Sunday, March 22, 2009

Shelter offers a path to a new life

By TOMIE LUNSFORD
Telegram Staff Writer

She watched it happen to other people.
'First my mom and then my friend. I said it would never happen. I'd never be one of them.'
But she was wrong.
'Easier said than done. It could happen to me and did. I was abused.'
Those words are from Kate, a battered woman seeking refuge in the non-profit Families in Crisis Temple shelter for victims of domestic abuse. Like all of the FIC clients, her safety is at stake, so to keep her identity secret, the Telegram is withholding her real name.
The Temple shelter was a godsend for Kate.
'Coming here meant me getting my independence back,' she said. 'And my self-esteem. I lost it for a while, but I got it back.'
'Yes, she did,' said Barbara Stephens, manager of the FIC Temple shelter. 'I was with her every step of the way. She's worked very hard.' Kate came to the shelter after a lifetime of abuse. She said family members had sexually and verbally abused her since before she turned 15, but it was the relationship with the father of her two children that drove her to FIC. He beat her, she said, and it wasn't safe for anyone who lived with him.
'Running from him and just dealing with it was what was normal,' Kate said.
If the Temple shelter hadn't been available, she said she would have stayed.
'I couldn't quit my job,' Kate said.
That's a common statement from victims of abuse, said Suzanne Armour, FIC director.
'Quitting their jobs without a guarantee of another is too big of a risk,' Ms. Armour said. 'So is uprooting their children from school. That change and the hardship that comes after can be difficult, so they think the alternative -staying - is better.'
The struggle can be long-lasting.
'On average, it takes about seven times for a person to leave an abusive relationship,' Ms. Armour said. 'The real success is when they leave for good, but FIC is here to help them along the way and give them the strength and tools they need.'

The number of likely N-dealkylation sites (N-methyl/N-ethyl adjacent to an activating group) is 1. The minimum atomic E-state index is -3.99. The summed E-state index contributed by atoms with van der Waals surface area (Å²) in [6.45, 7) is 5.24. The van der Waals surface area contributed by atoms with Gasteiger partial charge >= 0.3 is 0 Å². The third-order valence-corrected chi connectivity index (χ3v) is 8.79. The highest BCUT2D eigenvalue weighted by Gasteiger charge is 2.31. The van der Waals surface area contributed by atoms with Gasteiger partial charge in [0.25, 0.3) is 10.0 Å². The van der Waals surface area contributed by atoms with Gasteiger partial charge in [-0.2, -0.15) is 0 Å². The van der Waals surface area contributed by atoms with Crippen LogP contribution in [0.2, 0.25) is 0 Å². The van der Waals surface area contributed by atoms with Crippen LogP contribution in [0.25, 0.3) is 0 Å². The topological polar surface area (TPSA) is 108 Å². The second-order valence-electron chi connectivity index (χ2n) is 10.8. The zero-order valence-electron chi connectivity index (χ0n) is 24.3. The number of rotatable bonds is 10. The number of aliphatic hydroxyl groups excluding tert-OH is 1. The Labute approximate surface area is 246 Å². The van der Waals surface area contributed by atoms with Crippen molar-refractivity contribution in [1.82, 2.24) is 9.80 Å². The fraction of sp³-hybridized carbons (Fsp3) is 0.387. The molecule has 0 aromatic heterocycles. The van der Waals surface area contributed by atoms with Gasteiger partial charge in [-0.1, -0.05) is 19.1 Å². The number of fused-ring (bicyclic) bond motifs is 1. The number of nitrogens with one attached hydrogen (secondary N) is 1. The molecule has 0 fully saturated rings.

Kate nodded her head as she listed to Ms. Armour. The director's words were more than statistics.
'I've left several times,' Kate said. 'Not seven, yet. But several, and each time it didn't work.'
But that was before, when she didn't have any support or guidance.
'I've been here for five months now, and I'm a whole lot better off,' Kate said. 'I've got Miss Barbara (the shelter manager), other women who've gone through the same thing and people here to tell me where to go for help.'
In addition to providing shelter and safety, FIC provides social services for its clients.
'We help them look for a job if they need one, help them with medical care, enroll their kids in school,' Ms. Stephens said. 'And there's counseling.'
Sometimes the clients arrive at the shelter with nothing but the clothes they're wearing.
'They leave in a hurry when they're safety is at stake,' Ms. Stephens said. 'So they don't have time to grab the Social Security Card and the birth certificates.'
But the FIC case managers can them regain proper copies of those materials.
'Those are things we can help them with while they cope with the process of starting over,' Ms. Armour said.
And part of that process, Ms. Stephens said, is to develop a safety plan.
'It's most likely that their abuser is looking for them,' Ms. Stephens said. 'So we teach them to always be aware of their surroundings, know who to call for help and how to behave in the situation.'
Kate is familiar with all of these services, and she's grateful for them.
'They hooked me up with MHMR, and now I've got meds for depression and post-traumatic stress disorder,' Kate said. 'I'm keeping on track, thanks to them.'
With MHMR, Kate was referring to the Bell County Mental Health Mental Retardation Center - a non-profit help agency for mentally ill people in need.
The Temple FIC shelter can house up to 15 people. As of press time, seven were living there.
In the last 12 months, 89 people have taken advantage of FIC services - in Temple and at the sister shelter in Killeen, a larger facility that can hold up to 61 people.
'The individual units in the shelters vary,' said William Hall of Killeen, director of FIC shelter operations for both Killeen and Temple. 'If the woman is single, then it'll be a dorm-like setting were she'll have a roommate. But if she has children, then the unit will be private, more like a small apartment.'
Note that FIC services aren't limited to women. The organization's mission is to aid victims of domestic violence, female and male.
'We're here for everyone,' said Melissa Tyroch, FIC board member.
After a stay at the shelter, FIC will help their clients locate housing of their own. And Ms. Stephens said if funds from donations are available, then FIC will help with apartment deposits and first month's rent.
Clients are also welcome to participate in an after-care outreach program.
'Depending on their needs and schedule, they can come once a month or once a week for continued counseling and fellowship,' Hall said.
Kate likes the idea of this.
'It helps to be able to talk to people,' Kate said. 'It inspires you to listen and know you're not alone. It helps you not give up. Abuse is all I know, and I don't want that for my children. I'm trying hard to fix the rest of my life.'

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